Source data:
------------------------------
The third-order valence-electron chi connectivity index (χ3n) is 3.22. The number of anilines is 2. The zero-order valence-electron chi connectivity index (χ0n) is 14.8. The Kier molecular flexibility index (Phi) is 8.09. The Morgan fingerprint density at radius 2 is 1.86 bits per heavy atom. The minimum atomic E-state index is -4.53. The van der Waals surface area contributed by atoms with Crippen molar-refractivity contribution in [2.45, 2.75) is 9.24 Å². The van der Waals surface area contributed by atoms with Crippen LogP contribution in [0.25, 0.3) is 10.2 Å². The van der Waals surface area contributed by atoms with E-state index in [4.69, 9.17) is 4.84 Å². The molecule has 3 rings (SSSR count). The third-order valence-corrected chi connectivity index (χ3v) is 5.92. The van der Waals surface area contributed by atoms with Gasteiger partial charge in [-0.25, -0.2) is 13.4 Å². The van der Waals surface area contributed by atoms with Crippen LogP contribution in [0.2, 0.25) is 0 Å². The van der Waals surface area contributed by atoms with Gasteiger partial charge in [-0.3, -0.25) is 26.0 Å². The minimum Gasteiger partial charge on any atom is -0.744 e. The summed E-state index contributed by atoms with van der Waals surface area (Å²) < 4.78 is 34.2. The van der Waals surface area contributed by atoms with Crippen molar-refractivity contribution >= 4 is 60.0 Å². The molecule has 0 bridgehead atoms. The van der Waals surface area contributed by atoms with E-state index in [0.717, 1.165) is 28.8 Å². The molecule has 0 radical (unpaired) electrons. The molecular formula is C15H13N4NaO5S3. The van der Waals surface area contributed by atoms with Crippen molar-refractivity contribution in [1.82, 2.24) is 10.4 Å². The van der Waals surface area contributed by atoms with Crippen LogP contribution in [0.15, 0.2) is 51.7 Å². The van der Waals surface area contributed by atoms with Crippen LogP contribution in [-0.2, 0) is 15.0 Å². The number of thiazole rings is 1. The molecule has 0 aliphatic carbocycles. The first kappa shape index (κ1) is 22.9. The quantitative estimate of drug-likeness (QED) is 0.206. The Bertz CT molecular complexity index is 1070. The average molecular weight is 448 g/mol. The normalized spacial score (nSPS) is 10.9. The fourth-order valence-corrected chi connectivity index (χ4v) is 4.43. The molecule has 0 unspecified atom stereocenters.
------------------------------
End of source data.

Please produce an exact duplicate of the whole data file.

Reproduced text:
The third-order valence-electron chi connectivity index (χ3n) is 3.22. The number of anilines is 2. The zero-order valence-electron chi connectivity index (χ0n) is 14.8. The Kier molecular flexibility index (Phi) is 8.09. The Morgan fingerprint density at radius 2 is 1.86 bits per heavy atom. The minimum atomic E-state index is -4.53. The van der Waals surface area contributed by atoms with Crippen molar-refractivity contribution in [2.45, 2.75) is 9.24 Å². The van der Waals surface area contributed by atoms with Crippen LogP contribution in [0.25, 0.3) is 10.2 Å². The van der Waals surface area contributed by atoms with E-state index in [4.69, 9.17) is 4.84 Å². The molecule has 3 rings (SSSR count). The third-order valence-corrected chi connectivity index (χ3v) is 5.92. The van der Waals surface area contributed by atoms with Gasteiger partial charge in [-0.25, -0.2) is 13.4 Å². The van der Waals surface area contributed by atoms with Crippen LogP contribution in [0.2, 0.25) is 0 Å². The van der Waals surface area contributed by atoms with Gasteiger partial charge in [-0.3, -0.25) is 26.0 Å². The minimum Gasteiger partial charge on any atom is -0.744 e. The summed E-state index contributed by atoms with van der Waals surface area (Å²) < 4.78 is 34.2. The van der Waals surface area contributed by atoms with Crippen molar-refractivity contribution >= 4 is 60.0 Å². The molecule has 0 bridgehead atoms. The van der Waals surface area contributed by atoms with E-state index in [0.717, 1.165) is 28.8 Å². The molecule has 0 radical (unpaired) electrons. The molecular formula is C15H13N4NaO5S3. The van der Waals surface area contributed by atoms with Crippen molar-refractivity contribution in [1.82, 2.24) is 10.4 Å². The van der Waals surface area contributed by atoms with Crippen LogP contribution in [0.15, 0.2) is 51.7 Å². The van der Waals surface area contributed by atoms with Crippen LogP contribution in [-0.2, 0) is 15.0 Å². The number of thiazole rings is 1. The molecule has 0 aliphatic carbocycles. The first kappa shape index (κ1) is 22.9. The quantitative estimate of drug-likeness (QED) is 0.206. The Bertz CT molecular complexity index is 1070. The average molecular weight is 448 g/mol. The normalized spacial score (nSPS) is 10.9. The fourth-order valence-corrected chi connectivity index (χ4v) is 4.43. The molecule has 0 unspecified atom stereocenters.